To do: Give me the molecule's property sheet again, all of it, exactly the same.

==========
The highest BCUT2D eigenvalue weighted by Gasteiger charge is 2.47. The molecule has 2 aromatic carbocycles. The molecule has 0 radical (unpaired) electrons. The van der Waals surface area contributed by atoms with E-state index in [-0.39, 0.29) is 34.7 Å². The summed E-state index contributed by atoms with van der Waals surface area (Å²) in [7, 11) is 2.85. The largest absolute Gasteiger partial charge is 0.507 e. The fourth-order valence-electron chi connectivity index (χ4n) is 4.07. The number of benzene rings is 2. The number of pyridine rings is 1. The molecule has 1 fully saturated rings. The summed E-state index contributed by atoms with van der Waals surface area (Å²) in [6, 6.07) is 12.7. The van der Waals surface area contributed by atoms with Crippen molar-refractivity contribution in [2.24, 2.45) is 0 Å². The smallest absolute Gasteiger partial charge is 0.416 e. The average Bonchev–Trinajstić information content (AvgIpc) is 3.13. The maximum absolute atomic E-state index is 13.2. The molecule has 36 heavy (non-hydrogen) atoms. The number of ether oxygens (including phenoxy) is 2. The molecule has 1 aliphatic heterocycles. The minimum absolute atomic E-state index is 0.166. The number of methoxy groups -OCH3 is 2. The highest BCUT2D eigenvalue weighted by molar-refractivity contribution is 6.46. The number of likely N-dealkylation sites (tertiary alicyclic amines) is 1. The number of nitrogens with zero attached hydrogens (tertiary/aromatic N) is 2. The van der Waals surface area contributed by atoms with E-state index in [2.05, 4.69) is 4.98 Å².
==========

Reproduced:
The highest BCUT2D eigenvalue weighted by Gasteiger charge is 2.47. The molecule has 2 aromatic carbocycles. The molecule has 0 radical (unpaired) electrons. The van der Waals surface area contributed by atoms with E-state index in [-0.39, 0.29) is 34.7 Å². The summed E-state index contributed by atoms with van der Waals surface area (Å²) in [7, 11) is 2.85. The largest absolute Gasteiger partial charge is 0.507 e. The fourth-order valence-electron chi connectivity index (χ4n) is 4.07. The number of benzene rings is 2. The number of pyridine rings is 1. The molecule has 1 fully saturated rings. The summed E-state index contributed by atoms with van der Waals surface area (Å²) in [6, 6.07) is 12.7. The van der Waals surface area contributed by atoms with Crippen molar-refractivity contribution in [2.24, 2.45) is 0 Å². The smallest absolute Gasteiger partial charge is 0.416 e. The average Bonchev–Trinajstić information content (AvgIpc) is 3.13. The maximum absolute atomic E-state index is 13.2. The molecule has 36 heavy (non-hydrogen) atoms. The number of ether oxygens (including phenoxy) is 2. The molecule has 1 aliphatic heterocycles. The minimum absolute atomic E-state index is 0.166. The number of methoxy groups -OCH3 is 2. The highest BCUT2D eigenvalue weighted by molar-refractivity contribution is 6.46. The number of likely N-dealkylation sites (tertiary alicyclic amines) is 1. The number of nitrogens with zero attached hydrogens (tertiary/aromatic N) is 2. The van der Waals surface area contributed by atoms with E-state index in [2.05, 4.69) is 4.98 Å².